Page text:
Therefore, it’s important for a company to be willing to make the costly investments — ranging from $150 million to $250 million — to sufficiently work with these cell lines. The greatest investments will be in these generic cells and establishing a controlled manufacturing process. However, these high costs might not always remain as high, especially as more players begin to enter into the market and more decisions are made from a regulatory standpoint. In fact, Wheeler expects these costs can be lessened, as there are still many aspects of the current approval pathway that could be made more efficient. For instance, the FDA currently requires a large number of commercial scale batches to determine that the biosimilar is indeed similar to the reference product and that the manufacturer is capable of reproducing the product. But these runs are carried out well in advance of the product’s approval and even further in advance of the launch. Therefore, these batches expire, meaning a loss of millions of dollars for the company, as well as unusable doses of the biosimilar. “A better way may be to approve products with fewer batches, but to require companies to demonstrate sameness with additional batches prior to launch, saving up to $50 million per program,” Wheeler suggests. 

Another way companies should be approaching more cost-effective development is by paying close attention to manufacturing requirements and capacity. As the market is still small, companies cannot know how much competition they will be facing nor how much market share their product(s) will have. For example, Wheeler points out that a manufacturer won’t know whether it will have two percent, 20 percent, or 40 percent of the market, as this is dependent upon when the product launches and the amount of competition. “This makes it very tricky to invest in the right kind of capacity to maximize the opportunity,” Wheeler states.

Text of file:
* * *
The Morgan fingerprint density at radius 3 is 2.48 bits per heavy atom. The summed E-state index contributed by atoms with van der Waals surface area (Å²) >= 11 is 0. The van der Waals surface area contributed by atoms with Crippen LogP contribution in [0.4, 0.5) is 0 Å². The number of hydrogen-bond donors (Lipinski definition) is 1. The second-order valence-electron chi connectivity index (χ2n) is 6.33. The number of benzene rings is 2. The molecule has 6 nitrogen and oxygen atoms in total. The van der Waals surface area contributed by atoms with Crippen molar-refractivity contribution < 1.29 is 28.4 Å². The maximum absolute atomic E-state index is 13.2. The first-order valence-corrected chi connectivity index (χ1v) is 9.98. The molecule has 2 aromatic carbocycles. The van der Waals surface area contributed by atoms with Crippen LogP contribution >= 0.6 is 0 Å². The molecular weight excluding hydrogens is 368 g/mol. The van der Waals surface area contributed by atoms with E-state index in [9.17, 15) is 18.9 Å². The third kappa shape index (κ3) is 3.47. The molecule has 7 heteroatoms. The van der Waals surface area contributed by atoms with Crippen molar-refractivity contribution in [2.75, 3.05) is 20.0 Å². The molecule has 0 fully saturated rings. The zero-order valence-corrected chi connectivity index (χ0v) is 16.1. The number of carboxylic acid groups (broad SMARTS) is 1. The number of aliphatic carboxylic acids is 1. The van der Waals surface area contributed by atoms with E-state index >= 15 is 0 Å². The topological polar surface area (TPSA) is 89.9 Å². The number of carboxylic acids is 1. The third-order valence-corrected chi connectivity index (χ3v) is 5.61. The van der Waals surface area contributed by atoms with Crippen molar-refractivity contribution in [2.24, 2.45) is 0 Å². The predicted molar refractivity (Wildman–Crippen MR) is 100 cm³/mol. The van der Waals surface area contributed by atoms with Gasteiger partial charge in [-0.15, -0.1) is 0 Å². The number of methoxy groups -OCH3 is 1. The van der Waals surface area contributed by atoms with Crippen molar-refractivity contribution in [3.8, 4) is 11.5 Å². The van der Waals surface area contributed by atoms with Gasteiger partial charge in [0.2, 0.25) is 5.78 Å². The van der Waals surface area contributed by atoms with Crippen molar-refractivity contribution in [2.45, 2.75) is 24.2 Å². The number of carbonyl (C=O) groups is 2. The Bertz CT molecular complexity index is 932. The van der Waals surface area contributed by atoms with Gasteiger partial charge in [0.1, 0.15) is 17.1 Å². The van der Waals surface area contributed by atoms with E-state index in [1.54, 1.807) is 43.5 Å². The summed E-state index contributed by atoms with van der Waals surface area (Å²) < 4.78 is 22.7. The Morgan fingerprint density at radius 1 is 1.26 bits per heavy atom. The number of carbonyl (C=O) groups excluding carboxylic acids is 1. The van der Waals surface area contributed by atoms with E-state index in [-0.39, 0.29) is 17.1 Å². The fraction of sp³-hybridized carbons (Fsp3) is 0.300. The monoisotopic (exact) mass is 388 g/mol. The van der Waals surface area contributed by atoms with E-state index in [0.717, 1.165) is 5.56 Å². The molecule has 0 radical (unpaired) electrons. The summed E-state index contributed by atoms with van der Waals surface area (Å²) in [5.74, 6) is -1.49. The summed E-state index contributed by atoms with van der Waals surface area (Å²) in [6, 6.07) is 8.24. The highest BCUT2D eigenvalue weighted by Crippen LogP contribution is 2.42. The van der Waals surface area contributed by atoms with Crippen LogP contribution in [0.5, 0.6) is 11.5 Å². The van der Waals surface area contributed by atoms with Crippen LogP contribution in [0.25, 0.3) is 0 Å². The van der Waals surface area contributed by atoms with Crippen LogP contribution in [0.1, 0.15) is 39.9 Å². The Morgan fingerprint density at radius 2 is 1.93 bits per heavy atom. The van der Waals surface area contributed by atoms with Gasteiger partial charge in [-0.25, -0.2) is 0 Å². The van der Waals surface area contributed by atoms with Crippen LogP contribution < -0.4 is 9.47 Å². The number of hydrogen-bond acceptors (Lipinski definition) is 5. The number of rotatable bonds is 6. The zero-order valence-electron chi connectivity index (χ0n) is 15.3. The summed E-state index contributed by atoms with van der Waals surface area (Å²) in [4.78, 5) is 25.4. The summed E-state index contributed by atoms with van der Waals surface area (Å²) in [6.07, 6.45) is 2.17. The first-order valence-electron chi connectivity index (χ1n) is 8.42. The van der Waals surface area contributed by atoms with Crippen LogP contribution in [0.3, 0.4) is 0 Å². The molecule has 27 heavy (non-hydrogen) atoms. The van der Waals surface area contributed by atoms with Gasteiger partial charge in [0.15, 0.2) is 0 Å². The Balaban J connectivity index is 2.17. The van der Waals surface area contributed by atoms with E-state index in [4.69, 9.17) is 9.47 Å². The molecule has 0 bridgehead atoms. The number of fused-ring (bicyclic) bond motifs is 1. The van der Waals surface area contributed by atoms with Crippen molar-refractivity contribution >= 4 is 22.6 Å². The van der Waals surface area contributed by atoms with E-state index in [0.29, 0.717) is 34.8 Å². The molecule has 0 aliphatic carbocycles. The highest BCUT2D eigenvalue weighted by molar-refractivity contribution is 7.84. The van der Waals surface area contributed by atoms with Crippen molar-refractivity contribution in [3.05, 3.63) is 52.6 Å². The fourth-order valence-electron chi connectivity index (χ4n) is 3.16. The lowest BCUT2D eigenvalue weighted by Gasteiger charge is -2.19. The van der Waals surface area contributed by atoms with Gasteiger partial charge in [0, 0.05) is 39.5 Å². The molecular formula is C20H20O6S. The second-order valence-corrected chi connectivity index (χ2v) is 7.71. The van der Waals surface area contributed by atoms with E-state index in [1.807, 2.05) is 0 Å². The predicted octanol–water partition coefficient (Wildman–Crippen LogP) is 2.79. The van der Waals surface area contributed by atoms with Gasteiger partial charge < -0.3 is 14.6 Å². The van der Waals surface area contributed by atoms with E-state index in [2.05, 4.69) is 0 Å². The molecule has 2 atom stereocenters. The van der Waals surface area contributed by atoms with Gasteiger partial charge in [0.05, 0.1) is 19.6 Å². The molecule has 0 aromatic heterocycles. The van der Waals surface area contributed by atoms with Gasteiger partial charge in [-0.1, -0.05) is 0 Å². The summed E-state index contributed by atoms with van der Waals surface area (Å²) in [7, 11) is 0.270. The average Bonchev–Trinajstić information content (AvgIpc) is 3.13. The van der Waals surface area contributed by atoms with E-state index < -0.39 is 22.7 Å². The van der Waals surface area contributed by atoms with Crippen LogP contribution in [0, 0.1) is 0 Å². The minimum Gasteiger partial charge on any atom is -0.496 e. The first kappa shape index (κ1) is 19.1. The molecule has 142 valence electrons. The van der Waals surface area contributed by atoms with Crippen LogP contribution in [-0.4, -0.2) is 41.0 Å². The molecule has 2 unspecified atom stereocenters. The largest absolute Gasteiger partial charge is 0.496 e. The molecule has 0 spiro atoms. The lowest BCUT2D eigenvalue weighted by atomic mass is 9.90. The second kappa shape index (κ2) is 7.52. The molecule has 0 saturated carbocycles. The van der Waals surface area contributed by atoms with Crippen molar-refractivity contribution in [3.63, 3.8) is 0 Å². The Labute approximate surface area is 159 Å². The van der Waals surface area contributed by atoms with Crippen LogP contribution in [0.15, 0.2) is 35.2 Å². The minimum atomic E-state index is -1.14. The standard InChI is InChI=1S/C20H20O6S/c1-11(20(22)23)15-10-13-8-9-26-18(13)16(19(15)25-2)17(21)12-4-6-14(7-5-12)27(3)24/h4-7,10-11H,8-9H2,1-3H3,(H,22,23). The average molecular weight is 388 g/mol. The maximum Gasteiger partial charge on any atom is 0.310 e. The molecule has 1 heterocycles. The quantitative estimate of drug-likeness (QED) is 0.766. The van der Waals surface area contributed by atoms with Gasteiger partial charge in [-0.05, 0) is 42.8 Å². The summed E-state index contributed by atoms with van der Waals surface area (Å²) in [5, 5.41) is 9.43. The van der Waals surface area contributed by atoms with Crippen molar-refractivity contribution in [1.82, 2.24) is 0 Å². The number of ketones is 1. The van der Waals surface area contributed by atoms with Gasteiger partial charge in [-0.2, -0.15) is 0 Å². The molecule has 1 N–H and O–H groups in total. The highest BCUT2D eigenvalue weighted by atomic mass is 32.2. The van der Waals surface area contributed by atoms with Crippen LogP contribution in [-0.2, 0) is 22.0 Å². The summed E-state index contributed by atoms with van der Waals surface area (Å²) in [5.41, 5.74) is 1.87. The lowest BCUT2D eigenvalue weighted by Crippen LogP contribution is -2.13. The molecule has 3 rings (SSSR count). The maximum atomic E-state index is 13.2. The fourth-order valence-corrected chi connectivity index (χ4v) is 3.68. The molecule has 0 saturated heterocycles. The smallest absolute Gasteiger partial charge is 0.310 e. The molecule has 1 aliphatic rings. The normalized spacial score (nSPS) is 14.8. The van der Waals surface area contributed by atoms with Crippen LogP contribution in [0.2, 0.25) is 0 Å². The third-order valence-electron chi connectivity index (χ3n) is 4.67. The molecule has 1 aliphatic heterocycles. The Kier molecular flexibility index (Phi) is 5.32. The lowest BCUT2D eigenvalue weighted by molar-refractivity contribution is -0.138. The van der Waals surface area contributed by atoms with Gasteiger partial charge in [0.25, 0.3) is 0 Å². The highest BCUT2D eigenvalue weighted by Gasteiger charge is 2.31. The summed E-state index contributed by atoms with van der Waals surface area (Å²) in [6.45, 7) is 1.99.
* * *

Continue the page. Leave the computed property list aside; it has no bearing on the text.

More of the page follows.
Figuring out how to overcome these challenges is a point of pride for Momenta. In fact, Wheeler argues that the investments and process design for a biosimilar are much more difficult than creating a new drug. He says, “We put significant investments into understanding the genetics of the cells and then trying to design a process to actually control manufacturing more carefully than we would in developing a novel drug, because it’s harder to make a duplicate than it is to make an original.” While establishing the same gene structure/protein backbone is the ultimate goal, there are still a number of different and complicated factors a biosimilar developer needs to maintain control over. These factors include glycosylation, crosslinking, polymorphism, and contaminants (in particular, host cell proteins and truncated molecules), among others. To do all this, Wheeler says, “Requires a combination of advanced analytics and a highly developed process control.”

While a biosimilar is an imitation of a reference product, it’s still important to acknowledge that the process of creating one requires just as much innovative science as an original molecule — and it’s clear that this is exactly how Momenta views the process. As Wheeler says, “We have prided ourselves on being innovative on the science that we’re bringing to the FDA on every product we’ve done so far, and we expect to continue that in biosimilars.”